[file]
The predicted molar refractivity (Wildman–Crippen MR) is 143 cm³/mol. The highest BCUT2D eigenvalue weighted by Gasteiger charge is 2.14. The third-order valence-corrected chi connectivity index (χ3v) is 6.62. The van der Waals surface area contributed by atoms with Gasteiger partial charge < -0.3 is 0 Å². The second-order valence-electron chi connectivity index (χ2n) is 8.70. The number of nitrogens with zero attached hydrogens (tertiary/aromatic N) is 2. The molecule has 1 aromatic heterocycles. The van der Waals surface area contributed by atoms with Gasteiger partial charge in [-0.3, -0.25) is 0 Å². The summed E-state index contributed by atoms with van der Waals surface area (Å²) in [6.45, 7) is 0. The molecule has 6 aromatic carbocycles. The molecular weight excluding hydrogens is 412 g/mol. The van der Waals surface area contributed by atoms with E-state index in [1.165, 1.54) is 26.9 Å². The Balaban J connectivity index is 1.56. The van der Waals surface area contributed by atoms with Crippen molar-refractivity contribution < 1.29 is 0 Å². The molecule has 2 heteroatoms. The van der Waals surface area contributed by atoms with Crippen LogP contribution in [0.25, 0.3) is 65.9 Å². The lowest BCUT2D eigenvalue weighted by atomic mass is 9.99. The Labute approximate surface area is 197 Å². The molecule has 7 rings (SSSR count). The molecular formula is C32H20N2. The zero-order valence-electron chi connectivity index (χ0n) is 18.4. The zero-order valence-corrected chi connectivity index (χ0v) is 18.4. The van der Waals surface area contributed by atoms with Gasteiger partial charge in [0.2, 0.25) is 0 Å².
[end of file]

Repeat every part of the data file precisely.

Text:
The predicted molar refractivity (Wildman–Crippen MR) is 143 cm³/mol. The highest BCUT2D eigenvalue weighted by Gasteiger charge is 2.14. The third-order valence-corrected chi connectivity index (χ3v) is 6.62. The van der Waals surface area contributed by atoms with Gasteiger partial charge < -0.3 is 0 Å². The second-order valence-electron chi connectivity index (χ2n) is 8.70. The number of nitrogens with zero attached hydrogens (tertiary/aromatic N) is 2. The molecule has 1 aromatic heterocycles. The van der Waals surface area contributed by atoms with Gasteiger partial charge in [-0.3, -0.25) is 0 Å². The summed E-state index contributed by atoms with van der Waals surface area (Å²) in [6.45, 7) is 0. The molecule has 6 aromatic carbocycles. The molecular weight excluding hydrogens is 412 g/mol. The van der Waals surface area contributed by atoms with E-state index in [1.165, 1.54) is 26.9 Å². The Balaban J connectivity index is 1.56. The van der Waals surface area contributed by atoms with Crippen molar-refractivity contribution < 1.29 is 0 Å². The molecule has 2 heteroatoms. The van der Waals surface area contributed by atoms with Crippen LogP contribution in [0.25, 0.3) is 65.9 Å². The lowest BCUT2D eigenvalue weighted by atomic mass is 9.99. The Labute approximate surface area is 197 Å². The molecule has 7 rings (SSSR count). The molecular formula is C32H20N2. The zero-order valence-electron chi connectivity index (χ0n) is 18.4. The zero-order valence-corrected chi connectivity index (χ0v) is 18.4. The van der Waals surface area contributed by atoms with Gasteiger partial charge in [0.2, 0.25) is 0 Å².